A man reeking of booze stumbles into a bar and, slurring, asks the bartender for a double vodka. The bartender hesitates, but pours the drink and walks away.
After staggering to the bathroom and back, the drunk asks the bartender for another. The bartender obliges.
According to a University study, this scenario occurs more often than not. Heavily intoxicated bar patrons have little problem ordering another round in Minnesota bars.
The study, conducted in 24 urban bars, found bartenders serve 68 percent of drunken patrons despite laws against such practices.
A similar nationwide study showed 79 percent of businesses sold alcohol to customers showing obvious signs of intoxication. The 336 businesses surveyed included bars, restaurants, liquor stores and grocery stores.
Other studies have shown more than half of all drunken drivers are pulled over after leaving licensed establishments.
University Police records indicate that 606 alcohol-related arrests took place on campus in 1998.
Lt. Mike Listul, a University Police officer, said he is surprised that the numbers are so low.
“I don’t believe the liquor industry is observant of people who are intoxicated,” he said.
Alexander Wagenaar, professor of public health, and Traci Toomey, associate professor of epidemiology, conducted the 1997 University study and will present their findings to the American Public Health Association in Chicago tonight.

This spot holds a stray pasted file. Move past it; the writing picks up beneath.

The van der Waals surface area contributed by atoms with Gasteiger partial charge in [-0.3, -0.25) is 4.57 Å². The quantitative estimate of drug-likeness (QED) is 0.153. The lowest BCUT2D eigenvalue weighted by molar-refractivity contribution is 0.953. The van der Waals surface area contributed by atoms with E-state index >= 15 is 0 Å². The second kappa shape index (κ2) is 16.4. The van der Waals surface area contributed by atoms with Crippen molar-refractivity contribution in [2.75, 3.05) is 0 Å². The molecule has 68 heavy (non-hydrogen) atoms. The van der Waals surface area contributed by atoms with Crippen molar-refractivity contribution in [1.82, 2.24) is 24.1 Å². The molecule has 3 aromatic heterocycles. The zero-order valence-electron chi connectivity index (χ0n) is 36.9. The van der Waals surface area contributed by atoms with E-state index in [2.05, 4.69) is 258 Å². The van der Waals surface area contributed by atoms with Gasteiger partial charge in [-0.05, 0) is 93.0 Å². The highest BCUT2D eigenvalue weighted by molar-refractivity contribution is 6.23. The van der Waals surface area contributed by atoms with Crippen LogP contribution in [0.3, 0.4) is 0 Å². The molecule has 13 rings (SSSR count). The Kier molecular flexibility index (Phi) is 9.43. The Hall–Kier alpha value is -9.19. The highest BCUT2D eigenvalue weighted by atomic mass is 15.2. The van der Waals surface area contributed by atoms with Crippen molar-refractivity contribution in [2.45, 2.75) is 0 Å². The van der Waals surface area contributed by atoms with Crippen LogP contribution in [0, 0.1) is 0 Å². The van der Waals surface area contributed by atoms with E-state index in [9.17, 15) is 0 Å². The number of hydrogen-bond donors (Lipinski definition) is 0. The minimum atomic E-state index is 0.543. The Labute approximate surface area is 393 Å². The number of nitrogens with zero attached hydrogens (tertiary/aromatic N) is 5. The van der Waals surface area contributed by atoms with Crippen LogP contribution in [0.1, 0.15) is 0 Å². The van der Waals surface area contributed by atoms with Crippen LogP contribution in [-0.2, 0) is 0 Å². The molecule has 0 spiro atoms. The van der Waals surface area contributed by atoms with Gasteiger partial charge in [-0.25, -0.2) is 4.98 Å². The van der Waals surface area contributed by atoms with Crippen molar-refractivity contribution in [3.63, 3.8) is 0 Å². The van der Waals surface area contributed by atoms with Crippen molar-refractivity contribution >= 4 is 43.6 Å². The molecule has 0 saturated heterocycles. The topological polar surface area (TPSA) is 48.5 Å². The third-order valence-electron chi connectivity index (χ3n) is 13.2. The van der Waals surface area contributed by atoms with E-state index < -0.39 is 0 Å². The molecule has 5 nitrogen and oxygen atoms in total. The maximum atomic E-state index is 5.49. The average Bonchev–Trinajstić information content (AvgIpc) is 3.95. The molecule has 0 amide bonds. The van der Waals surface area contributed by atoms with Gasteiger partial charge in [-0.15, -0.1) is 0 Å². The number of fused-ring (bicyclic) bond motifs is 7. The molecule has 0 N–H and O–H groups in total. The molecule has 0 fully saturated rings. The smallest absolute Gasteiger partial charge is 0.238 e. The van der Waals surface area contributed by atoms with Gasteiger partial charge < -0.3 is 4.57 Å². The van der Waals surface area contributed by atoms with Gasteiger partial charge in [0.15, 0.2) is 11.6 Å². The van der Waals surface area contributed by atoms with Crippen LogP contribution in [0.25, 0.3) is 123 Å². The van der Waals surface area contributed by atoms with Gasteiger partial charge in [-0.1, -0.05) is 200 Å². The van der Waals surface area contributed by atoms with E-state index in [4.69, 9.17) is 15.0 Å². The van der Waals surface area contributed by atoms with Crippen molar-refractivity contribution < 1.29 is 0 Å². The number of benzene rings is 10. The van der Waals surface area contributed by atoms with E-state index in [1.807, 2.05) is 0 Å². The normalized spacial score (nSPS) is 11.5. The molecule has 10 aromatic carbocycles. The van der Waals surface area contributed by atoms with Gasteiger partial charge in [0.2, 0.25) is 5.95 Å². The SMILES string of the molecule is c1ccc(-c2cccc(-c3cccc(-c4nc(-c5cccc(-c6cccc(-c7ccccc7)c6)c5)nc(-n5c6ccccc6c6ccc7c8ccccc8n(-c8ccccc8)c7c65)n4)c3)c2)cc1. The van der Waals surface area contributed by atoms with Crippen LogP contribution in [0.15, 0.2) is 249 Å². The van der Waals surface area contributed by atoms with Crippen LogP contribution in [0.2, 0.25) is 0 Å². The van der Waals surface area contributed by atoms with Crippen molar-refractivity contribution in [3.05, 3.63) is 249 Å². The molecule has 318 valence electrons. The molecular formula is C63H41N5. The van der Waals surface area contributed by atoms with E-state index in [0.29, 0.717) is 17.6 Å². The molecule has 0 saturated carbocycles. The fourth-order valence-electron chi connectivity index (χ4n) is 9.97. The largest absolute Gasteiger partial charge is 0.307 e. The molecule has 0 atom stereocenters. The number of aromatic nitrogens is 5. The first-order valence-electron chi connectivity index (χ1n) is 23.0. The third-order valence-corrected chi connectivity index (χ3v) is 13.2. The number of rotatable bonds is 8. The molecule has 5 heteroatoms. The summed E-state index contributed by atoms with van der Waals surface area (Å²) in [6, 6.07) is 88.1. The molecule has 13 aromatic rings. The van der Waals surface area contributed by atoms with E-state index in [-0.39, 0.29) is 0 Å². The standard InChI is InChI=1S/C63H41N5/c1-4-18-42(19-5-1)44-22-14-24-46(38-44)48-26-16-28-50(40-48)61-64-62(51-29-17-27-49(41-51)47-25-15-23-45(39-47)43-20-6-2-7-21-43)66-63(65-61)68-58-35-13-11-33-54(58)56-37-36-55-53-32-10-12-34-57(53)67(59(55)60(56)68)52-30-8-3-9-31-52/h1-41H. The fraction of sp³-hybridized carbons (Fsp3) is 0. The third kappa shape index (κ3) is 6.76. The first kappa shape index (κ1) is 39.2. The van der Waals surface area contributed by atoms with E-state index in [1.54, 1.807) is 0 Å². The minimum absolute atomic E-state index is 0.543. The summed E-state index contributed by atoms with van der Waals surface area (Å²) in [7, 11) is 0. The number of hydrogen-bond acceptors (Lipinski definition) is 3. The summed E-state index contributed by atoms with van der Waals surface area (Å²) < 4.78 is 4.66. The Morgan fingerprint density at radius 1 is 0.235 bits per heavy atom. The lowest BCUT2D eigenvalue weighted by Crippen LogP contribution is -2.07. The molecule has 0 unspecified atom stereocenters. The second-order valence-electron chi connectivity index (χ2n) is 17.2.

Wagenaar said more laws prohibiting sales to drunken patrons are needed.
In the University study, three male actors made 68 trips to bars varying in location, clientele, size and rowdiness during a four-month period. The actors did not go to the same bar more than once a month.
Actors feigned drunkenness by spraying themselves with whiskey and rumpling their clothes and hair.
Each actor arrived separately at different bars, swaying back and forth as bouncers checked their identification. Despite the actors’ apparent drunkenness, they were denied entrance only five times.
Once inside, the decoy drunk continued his performance with slurred speech, inappropriate laughter and blatant forgetfulness, while ordering a double vodka. If refused, he ordered a beer.
After receiving a drink, the actor walked unsteadily to the bathroom, ditched the drink and attempted to purchase another vodka five minutes later. Of 106 purchase attempts, servers refused 40 times.
But the University study is not all bad news for Minnesota bars.
Bartenders who refused purchase attempts usually did so in a respectful manner. Many offered nonalcoholic beverages, such as coffee or water, and some servers gave the patron direct assistance.
Billy More, a Sgt. Preston’s bartender, said that when he sees people beyond their limit he offers them a cab.
“We’re watching out for their health,” he said. “But we can’t keep track of everybody.”
More also said many people are able to disguise their drunkenness.
Craig Gustafson covers the Medical School and welcomes comments at [email protected]